Terrible, horrible things can be done to this millimeters-thick patch of shimmering material crafted by chemists at NanoSonic in Blacksburg, Virginia. Twist it, stretch it double, fry it to 200°C, douse it with jet fuel—the stuff survives. After the torment, it snaps like rubber back to its original shape, all the while conducting electricity like solid metal. “Any other material would lose its conductivity,” says Jennifer Hoyt Lalli, NanoSonic’s director of nanocomposites.
The abused substance is called Metal Rubber, and, according to NanoSonic, its particular properties make it unique in the world of material chemistry. As a result, the company’s small office has been flooded with calls from Fortune 500 companies and government agencies eager to test Metal Rubber’s use in everything from artificial muscles to smart clothes to shape-shifting airplane wings.
At this stage, however, NanoSonic is busy meeting the demand for its 12-inch-by-12-inch samples, which take custom-built robots up to three days to create. That’s speedy, if you consider that Metal Rubber, a product of nanotechnology, must be fabricated molecule by molecule.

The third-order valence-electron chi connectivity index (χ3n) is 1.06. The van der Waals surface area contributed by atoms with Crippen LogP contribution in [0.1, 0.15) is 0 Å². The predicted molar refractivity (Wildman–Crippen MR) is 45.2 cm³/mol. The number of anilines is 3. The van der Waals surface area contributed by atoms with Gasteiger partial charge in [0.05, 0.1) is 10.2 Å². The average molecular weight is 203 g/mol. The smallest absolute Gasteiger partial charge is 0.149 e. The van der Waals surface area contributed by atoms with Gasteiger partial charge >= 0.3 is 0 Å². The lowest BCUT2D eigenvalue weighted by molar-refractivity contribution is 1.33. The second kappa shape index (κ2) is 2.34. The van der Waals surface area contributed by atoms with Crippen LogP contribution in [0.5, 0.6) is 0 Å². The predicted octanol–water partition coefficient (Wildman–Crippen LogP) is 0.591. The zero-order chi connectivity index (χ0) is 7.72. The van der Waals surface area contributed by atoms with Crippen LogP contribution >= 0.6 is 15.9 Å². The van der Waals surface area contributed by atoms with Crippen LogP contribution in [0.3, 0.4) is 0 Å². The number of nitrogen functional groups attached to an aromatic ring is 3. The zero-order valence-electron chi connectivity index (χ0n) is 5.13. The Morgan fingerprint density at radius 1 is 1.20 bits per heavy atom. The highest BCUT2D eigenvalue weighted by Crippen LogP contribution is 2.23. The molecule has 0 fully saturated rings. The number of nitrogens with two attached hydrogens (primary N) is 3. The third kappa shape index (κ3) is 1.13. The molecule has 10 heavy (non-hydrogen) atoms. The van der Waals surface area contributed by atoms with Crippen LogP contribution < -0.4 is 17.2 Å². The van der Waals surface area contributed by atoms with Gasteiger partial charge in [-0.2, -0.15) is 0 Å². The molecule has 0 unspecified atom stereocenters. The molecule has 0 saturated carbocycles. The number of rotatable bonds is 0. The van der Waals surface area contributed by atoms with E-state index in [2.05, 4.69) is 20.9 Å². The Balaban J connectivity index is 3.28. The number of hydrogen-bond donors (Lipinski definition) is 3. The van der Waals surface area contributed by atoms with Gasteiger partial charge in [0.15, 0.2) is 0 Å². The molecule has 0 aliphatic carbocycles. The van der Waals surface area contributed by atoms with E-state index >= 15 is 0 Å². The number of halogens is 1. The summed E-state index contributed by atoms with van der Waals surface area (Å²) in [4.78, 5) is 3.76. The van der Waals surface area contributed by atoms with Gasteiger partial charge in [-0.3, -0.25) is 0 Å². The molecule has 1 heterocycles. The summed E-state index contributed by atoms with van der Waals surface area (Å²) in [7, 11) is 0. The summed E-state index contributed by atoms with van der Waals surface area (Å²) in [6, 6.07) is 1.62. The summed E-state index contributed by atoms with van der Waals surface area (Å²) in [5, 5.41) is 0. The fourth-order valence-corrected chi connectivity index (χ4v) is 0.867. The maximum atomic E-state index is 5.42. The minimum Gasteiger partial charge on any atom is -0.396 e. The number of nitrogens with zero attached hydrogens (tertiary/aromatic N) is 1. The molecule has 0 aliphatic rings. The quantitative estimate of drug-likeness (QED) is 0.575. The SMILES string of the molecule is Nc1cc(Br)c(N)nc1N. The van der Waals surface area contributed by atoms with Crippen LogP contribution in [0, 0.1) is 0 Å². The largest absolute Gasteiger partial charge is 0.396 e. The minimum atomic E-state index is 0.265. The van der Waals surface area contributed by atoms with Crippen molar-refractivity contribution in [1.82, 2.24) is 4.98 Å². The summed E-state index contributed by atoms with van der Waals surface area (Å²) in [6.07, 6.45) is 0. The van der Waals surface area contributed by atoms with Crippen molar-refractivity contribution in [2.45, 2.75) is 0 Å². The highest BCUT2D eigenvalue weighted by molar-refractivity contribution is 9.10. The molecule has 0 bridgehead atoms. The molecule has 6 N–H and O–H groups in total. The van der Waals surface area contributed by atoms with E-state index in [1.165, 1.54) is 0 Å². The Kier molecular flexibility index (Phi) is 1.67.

The manufacturing process, called electrostatic self-assembly, starts with two buckets of water-based solutions—one filled with positively charged metallic ions, the other with oppositely charged elastic polymers. The robot dips a charged substrate (glass, for example) alternately from one bucket to the next. The dipping slowly builds up tight, organized layers of molecules, bonded firmly by opposing charges. Afterward the substrate is removed, leaving a freestanding sheet of Metal Rubber.